Kelly Shibari Makes Marvelous Points In This Article About Intelligent Hedonism And Feminist Porn

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Kelly Shibari writes on www.fleshbot.com – Hedonism has many aspects, but the underlying definition is the act of having freedom to pursue things that make you happy. For some, it means trying different forms of sex, which sometimes may include mood and mind-altering products. For some, it means reckless abandon, follow your bliss, embrace your lust.

Intelligent hedonism is the pursuit of happiness – but with thought, care, research, and planning involved. It means getting tested regularly and/or using protective products during sex, and doing your research if you’re going to even remotely think about touching a mind or mood altering substance. It means not doing something because someone offered it to you at a bar, a nightclub, Burning Man or anywhere else – and that’s not restricted to drugs and alcohol. It means taking the time to ask someone who wants to hook up with you, “Are you tested? Can I see the test?” and more. It also means taking the time to ask yourself, “Will I regret this in the morning?” “How am I going to feel about this a week from now?” “Is this something I would accept or do, if it weren’t at night, on the spur of the moment? Is this something I should think about first?” These are small but very important questions. It may sound like a passion-killer, but nothing is more passion-killing than developing an addiction, getting an STD, or worse.

These are also very important tenets to what I consider being a feminist. As a feminist porn performer and director, I get to choose what scenes I engage in. I’ve turned down work that doesn’t help me further, or keep in line with, my brand. If it’s not fun and SAFE, or help make the people watching my scenes happy, I’m also not going to engage in it – and because of that, I can proudly say that my work is as ethical and positive as I can make it.

As we approach Good For Her’s Feminist Porn Awards, and Tristan Taormino’s Feminist Porn Conference, it’s probably a great idea to revisit the Feminist Porn Periodic Table:

periodictableoffeministpornThere are so many of us, and yet, not enough of us! I’d love to see the “performer” section become so much bigger. There are so many people I recognize, and some that I don’t – and I’ve love to hear more about and from them. I’d love to see more of these educators and speakers at colleges, conferences and more sharing of not just what it means to be a feminist pornographer, but also someone who is proud of their sexuality…in a safe an intelligent way.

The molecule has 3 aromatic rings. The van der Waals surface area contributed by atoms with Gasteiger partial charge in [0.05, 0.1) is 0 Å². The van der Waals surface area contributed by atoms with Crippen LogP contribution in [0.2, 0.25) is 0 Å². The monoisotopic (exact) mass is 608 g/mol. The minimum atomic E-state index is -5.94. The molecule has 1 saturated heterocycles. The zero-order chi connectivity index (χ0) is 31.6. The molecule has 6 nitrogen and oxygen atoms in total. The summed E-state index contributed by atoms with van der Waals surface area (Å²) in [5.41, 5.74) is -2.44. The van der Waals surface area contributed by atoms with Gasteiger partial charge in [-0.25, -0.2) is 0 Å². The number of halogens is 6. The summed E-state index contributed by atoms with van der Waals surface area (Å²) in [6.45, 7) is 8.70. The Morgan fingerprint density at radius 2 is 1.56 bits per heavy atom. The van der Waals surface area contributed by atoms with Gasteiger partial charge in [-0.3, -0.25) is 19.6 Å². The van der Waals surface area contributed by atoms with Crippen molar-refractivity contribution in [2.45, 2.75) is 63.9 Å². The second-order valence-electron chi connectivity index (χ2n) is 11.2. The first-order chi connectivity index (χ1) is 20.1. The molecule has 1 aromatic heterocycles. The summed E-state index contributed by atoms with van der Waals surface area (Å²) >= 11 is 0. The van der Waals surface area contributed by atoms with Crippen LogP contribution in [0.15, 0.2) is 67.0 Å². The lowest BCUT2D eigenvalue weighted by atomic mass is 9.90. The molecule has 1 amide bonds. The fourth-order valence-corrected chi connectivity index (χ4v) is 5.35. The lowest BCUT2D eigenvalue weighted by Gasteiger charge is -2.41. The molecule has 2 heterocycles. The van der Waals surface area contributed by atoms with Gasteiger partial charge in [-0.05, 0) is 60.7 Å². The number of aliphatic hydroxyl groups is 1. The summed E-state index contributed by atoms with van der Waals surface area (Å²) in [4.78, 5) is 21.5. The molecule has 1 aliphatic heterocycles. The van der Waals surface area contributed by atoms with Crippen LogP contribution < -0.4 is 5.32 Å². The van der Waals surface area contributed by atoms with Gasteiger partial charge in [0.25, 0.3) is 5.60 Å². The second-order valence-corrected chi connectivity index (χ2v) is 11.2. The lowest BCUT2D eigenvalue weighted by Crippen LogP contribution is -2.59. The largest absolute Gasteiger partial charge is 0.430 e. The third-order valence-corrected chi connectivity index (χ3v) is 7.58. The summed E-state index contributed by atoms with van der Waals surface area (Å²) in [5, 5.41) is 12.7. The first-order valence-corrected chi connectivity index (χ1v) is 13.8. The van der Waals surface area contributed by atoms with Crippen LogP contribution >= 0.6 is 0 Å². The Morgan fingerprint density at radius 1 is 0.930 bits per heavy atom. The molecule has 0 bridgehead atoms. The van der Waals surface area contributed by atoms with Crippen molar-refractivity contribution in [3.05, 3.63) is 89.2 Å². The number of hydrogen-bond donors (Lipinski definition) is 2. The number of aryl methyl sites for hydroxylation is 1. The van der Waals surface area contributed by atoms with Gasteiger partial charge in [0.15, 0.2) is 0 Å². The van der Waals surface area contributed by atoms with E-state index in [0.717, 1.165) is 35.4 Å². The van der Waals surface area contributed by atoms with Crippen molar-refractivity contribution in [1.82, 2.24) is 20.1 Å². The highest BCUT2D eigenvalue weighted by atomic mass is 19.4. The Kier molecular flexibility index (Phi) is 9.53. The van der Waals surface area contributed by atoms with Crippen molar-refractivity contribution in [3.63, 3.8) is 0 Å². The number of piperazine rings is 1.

Unintelligent hedonism is why the porn industry keeps getting raked over the coals. Alcohol and drug abuse wouldn’t happen in an intelligently hedonistic community. There are also so many instances of misogyny that passes for entertainment. How, then, is it not just a matter of cause and effect when the general public thinks it’s ok to treat women in a misogynistic way, and to assume that all porn performers are high and drunk, with loose morals and absolutely no ethics? Regardless of how much we try to explain to consumers that porn is supposed to be hyper-fantasy, millions of people watch porn for the first time every year. If we can’t explain that porn is fantasy to enough people, and in turn they mistakenly see it as sex ed, then the next best thing should be the creation of adult entertainment that entertains people in a way that also suggests that the best sex is safe, fun sex.

Sure, porn is meant to be pervy. Porn’s purpose is to help turn you on, with the hope that you’ll have an orgasm. Trying to show each porn scene with a disclaimer about misogyny, or how “some people might be offended by what they see” is a boner-killer. This is especially true for those who might actually like what is being portrayed as their fantasy. Telling fetishists that what they want to masturbate to is wrong, is such a bad idea, both from an ethical and business perspective.

If companies can start showing scenes where the girl is enjoying herself, even in a scene that may stereotypically be considered negative for women, it can start a dialogue. Even something as simple as girls in a production actively sharing their experiences with the public can start a thought process that women in porn aren’t just vapid, overly made up receptacles. Allowing performers to open up about their performances and their experiences allows people to see that performers have an active role in the scene. It also can show how sometimes, just sometimes – girls like it when it’s a little twisted sexually and how sometimes they don’t mind playing the part of a receptacle – and that admitting it is ok, human, and completely acceptable, as long as there is consent to that sort of scene, for the duration of that scene, and not past that scene.

Next weekend, I have the distinct privilege of not only attending the Feminist Porn Awards and Feminist Porn Conference for the very first time – I get to go as a representative of HotMoviesForHer and FetishMovies. I can’t wait to see all of the people that I’ve respected for so many years, and interview and mingle with them! In addition, I get to announce and hand out the award for Movie of the Year on behalf of HotMovies. The thought of being able to spend a weekend with pornographers and sex educators of like mind, who all are in one aspect of adult entertainment or another from a feminist and sex-positive perspective, is awe-inspiring. It’s going to be an amazing weekend!

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